Think Before You In-source

We've all seen the headlines: Companies are cutting budgets. They're shedding projects and people alike in record numbers, including those from corporate legal and IT, leaving more work for fewer people. It's also no secret that the largest budget item for corporate legal departments is usually their outside counsel fees, a significant fact when the current economic conditions are creating extreme pressure to make significant cost reductions across the board.

In working with a number of corporate counsel and enterprise IT professionals, there is clearly heightened interest in investigating whether to bring more e-discovery in-house to reduce costs. What's not so clear, however, is what exactly to bring in-house, and just as importantly, how to do it in a way that won't overwhelm current budget and human resource limitations.

3. Does your company experience sufficient levels of litigation to justify the additional investment of in-house software, annual maintenance costs, training and allocation of staff?

If the answer is "yes", then further steps are warranted. However, keep in mind that some "pay-as-you-go" or "scalable" in-house software offerings require a significant investment in purchasing and implementing the underlying platform's software and services. They also require the training and certification of your employees so that the work is done properly, repeatably, and defensibly. Beware of hidden costs that may not be clear to you at the outset.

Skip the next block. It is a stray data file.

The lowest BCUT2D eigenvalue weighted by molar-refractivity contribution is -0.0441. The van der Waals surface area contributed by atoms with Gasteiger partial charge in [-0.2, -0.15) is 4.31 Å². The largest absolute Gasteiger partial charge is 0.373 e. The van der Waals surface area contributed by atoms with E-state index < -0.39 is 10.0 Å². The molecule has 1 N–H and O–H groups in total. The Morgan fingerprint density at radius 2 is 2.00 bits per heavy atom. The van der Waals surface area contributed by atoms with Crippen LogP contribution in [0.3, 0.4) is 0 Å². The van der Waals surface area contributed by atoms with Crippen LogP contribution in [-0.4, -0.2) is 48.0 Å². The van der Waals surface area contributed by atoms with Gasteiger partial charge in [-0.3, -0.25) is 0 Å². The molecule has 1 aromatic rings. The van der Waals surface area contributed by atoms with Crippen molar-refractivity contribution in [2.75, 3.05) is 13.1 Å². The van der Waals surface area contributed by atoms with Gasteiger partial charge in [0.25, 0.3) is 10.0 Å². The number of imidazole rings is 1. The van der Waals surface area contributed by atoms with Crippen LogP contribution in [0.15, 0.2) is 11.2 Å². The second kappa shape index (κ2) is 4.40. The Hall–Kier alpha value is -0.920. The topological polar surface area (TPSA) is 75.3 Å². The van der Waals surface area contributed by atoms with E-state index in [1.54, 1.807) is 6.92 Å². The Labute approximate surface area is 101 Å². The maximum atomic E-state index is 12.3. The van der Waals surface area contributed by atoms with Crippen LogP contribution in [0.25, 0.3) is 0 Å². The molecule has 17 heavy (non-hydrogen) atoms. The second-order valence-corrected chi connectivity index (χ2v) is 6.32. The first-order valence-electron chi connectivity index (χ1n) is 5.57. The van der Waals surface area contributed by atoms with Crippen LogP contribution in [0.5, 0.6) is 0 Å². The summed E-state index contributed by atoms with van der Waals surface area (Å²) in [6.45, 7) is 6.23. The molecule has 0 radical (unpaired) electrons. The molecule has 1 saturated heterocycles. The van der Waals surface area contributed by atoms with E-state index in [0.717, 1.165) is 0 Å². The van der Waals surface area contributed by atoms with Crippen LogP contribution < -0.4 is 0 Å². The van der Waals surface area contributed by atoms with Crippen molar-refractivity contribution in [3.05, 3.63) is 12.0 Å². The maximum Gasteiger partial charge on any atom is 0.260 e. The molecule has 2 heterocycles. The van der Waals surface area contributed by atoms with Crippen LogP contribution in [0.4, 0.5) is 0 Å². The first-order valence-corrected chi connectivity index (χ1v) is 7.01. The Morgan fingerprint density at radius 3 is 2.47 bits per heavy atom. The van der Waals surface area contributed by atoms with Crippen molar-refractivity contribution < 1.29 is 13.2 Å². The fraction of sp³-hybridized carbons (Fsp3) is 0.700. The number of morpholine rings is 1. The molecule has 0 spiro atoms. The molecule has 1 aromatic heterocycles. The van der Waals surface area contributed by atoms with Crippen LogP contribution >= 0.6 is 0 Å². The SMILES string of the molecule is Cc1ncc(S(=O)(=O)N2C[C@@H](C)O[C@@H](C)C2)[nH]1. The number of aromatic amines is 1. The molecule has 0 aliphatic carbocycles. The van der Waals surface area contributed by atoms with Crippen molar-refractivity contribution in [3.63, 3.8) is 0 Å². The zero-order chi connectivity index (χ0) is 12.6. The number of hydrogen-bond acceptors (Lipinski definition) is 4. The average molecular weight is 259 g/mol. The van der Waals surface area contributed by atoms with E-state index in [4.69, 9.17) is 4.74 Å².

6. Consider both the benefits and risks of having in-house personnel testify vs. having outside experts ready to testify, who are both knowledgeable about your processes and have worked with other companies in similar situations.

I often hear the concern from in-house counsel that they don't wish to put their most knowledgeable people in a deposition or on the stand for fear of opening Pandora's Box to opposing counsel. Or that they don't have someone knowledgeable enough to properly fulfill the requirements of Federal Rule 30(b)(6). Thus it's often advantageous to have a trusted service partner who can fill this critical role when needed, providing a more comfortable and strategic buffer between opposing counsel and your in-house personnel and who can best present your overall processes as reasonable and defensible.

Take a Step Back and Assess

So while the pressure to address e-discovery is very real and particularly urgent for companies who experience higher volumes and/or higher risk matters, it's important to take a step back and assess what you really need and what level of investment is reasonable under the circumstances. Ask yourself whether your goals can best be accomplished by in-sourcing some tasks, while understanding that others may be best served by a hybrid approach of outsourcing tasks and volumes beyond your company's current investment budget, technical infrastructure and capacity, staffing resources and/or expertise.

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